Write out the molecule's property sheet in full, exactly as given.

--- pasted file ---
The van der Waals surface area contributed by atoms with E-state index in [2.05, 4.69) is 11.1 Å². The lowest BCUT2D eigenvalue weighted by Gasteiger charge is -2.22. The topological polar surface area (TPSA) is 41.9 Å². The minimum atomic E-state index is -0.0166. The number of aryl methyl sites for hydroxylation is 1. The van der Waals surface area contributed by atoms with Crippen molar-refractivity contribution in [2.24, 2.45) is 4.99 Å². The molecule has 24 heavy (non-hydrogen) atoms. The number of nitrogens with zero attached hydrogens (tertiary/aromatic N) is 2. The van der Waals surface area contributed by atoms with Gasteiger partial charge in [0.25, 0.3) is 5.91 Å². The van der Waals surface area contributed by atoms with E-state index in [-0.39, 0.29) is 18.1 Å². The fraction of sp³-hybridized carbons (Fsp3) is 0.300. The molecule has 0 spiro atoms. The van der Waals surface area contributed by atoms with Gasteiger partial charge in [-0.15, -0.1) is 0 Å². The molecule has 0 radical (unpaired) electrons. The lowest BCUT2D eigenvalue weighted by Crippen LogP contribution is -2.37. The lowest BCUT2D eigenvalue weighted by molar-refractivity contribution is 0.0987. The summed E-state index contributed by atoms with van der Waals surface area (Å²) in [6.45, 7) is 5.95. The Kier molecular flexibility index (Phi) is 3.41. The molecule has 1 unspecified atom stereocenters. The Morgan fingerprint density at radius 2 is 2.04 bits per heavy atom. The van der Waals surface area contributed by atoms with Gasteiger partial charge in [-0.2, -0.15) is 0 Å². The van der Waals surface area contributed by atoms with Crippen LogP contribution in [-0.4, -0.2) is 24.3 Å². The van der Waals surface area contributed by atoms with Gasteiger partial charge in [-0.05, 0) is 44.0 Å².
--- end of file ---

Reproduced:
The van der Waals surface area contributed by atoms with E-state index in [2.05, 4.69) is 11.1 Å². The lowest BCUT2D eigenvalue weighted by Gasteiger charge is -2.22. The topological polar surface area (TPSA) is 41.9 Å². The minimum atomic E-state index is -0.0166. The number of aryl methyl sites for hydroxylation is 1. The van der Waals surface area contributed by atoms with Crippen molar-refractivity contribution in [2.24, 2.45) is 4.99 Å². The molecule has 24 heavy (non-hydrogen) atoms. The number of nitrogens with zero attached hydrogens (tertiary/aromatic N) is 2. The van der Waals surface area contributed by atoms with Gasteiger partial charge in [0.25, 0.3) is 5.91 Å². The van der Waals surface area contributed by atoms with E-state index in [-0.39, 0.29) is 18.1 Å². The fraction of sp³-hybridized carbons (Fsp3) is 0.300. The molecule has 0 spiro atoms. The van der Waals surface area contributed by atoms with Gasteiger partial charge in [-0.15, -0.1) is 0 Å². The molecule has 0 radical (unpaired) electrons. The lowest BCUT2D eigenvalue weighted by Crippen LogP contribution is -2.37. The lowest BCUT2D eigenvalue weighted by molar-refractivity contribution is 0.0987. The summed E-state index contributed by atoms with van der Waals surface area (Å²) in [6.45, 7) is 5.95. The Kier molecular flexibility index (Phi) is 3.41. The molecule has 1 unspecified atom stereocenters. The Morgan fingerprint density at radius 2 is 2.04 bits per heavy atom. The van der Waals surface area contributed by atoms with Gasteiger partial charge in [-0.2, -0.15) is 0 Å². The van der Waals surface area contributed by atoms with Crippen LogP contribution in [-0.4, -0.2) is 24.3 Å². The van der Waals surface area contributed by atoms with Gasteiger partial charge in [-0.05, 0) is 44.0 Å².